Beauty, Power, and Practicality: The 1965 Pontiac Bonneville Safari (389 V8) Station Wagon

The 1965 Pontiac Bonneville Safari wagon was a full-size car produced by Pontiac from 1957 to 1965. The Bonneville nameplate was first introduced in 1957 as a top-of-the-line luxury convertible and hardtop coupe. The Safari wagon was added to the Bonneville lineup in 1958 as a high-end station wagon.

The 1965 Pontiac Bonneville Safari wagon was powered by a 389 cubic inch V8 engine, which was available in several different horsepower ratings. The standard engine produced 256 horsepower, while higher-performance versions could produce up to 421 horsepower. In 1965, the company sold over 800,000 vehicles, which was its all-time best sales year to date. So, the Bonneville Safari was part of a lineup that was firing on all cylinders.

But what sets this particular wagon apart from the rest? For starters, it’s a beautiful vehicle inside and out. The interior, in particular, is a standout feature. The lucite wheel with wood trim, which is made from real walnut, is a gorgeous touch. And the layout of the controls is both practical and elegant. There appear to be two radios, but in reality, one is a cigarette lighter and the other is the heater control. It’s these kinds of thoughtful details that make the Bonneville Safari such a pleasure to be in.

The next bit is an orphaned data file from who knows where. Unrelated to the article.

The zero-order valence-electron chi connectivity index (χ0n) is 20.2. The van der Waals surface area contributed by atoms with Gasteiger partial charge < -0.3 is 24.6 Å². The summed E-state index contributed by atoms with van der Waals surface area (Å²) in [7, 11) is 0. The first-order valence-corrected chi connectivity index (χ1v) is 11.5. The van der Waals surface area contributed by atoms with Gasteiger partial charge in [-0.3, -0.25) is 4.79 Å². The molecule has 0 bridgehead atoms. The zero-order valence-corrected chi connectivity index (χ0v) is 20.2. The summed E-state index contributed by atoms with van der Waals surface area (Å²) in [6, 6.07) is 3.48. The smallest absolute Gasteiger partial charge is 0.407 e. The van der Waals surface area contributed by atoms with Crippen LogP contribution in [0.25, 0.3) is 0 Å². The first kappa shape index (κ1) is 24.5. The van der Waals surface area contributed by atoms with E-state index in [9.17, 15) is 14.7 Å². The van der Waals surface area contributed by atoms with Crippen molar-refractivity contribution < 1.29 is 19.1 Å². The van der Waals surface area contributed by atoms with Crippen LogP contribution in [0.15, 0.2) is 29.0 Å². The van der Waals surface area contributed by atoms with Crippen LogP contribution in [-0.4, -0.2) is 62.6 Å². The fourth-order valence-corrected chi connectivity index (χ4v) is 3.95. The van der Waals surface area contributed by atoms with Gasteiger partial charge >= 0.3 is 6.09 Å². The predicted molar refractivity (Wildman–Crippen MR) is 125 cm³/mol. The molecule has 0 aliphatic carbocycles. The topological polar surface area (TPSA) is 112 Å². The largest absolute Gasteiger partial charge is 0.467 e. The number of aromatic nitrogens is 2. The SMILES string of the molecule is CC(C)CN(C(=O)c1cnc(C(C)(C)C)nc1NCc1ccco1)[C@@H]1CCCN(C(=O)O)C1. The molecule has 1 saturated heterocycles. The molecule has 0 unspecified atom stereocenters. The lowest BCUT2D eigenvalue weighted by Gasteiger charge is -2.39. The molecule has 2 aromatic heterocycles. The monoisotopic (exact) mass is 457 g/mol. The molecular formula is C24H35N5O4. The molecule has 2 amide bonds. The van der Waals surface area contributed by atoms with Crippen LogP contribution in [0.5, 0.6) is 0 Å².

But it’s not just about looks. This wagon is also very practical. The cargo area is well-trimmed, even though this is a six-passenger wagon, not a nine-passenger one. And the standard 389 cubic inch V8 engine provides plenty of power, with 325 horsepower when backed by a turbo hydramatic 400 transmission and 300 horsepower when backed by a manual transmission. The engine is topped with a Carter AFB 4-barrel carburetor, which helps it run smoothly and efficiently.

All of these features come together to make the 1965 Pontiac Bonneville Safari (389 V8) one of the best station wagons of all time. It’s stylish, practical, and powerful – everything you could want in a family car. And even though it’s been nearly 60 years since this wagon was first produced, it still stands the test of time as a true classic.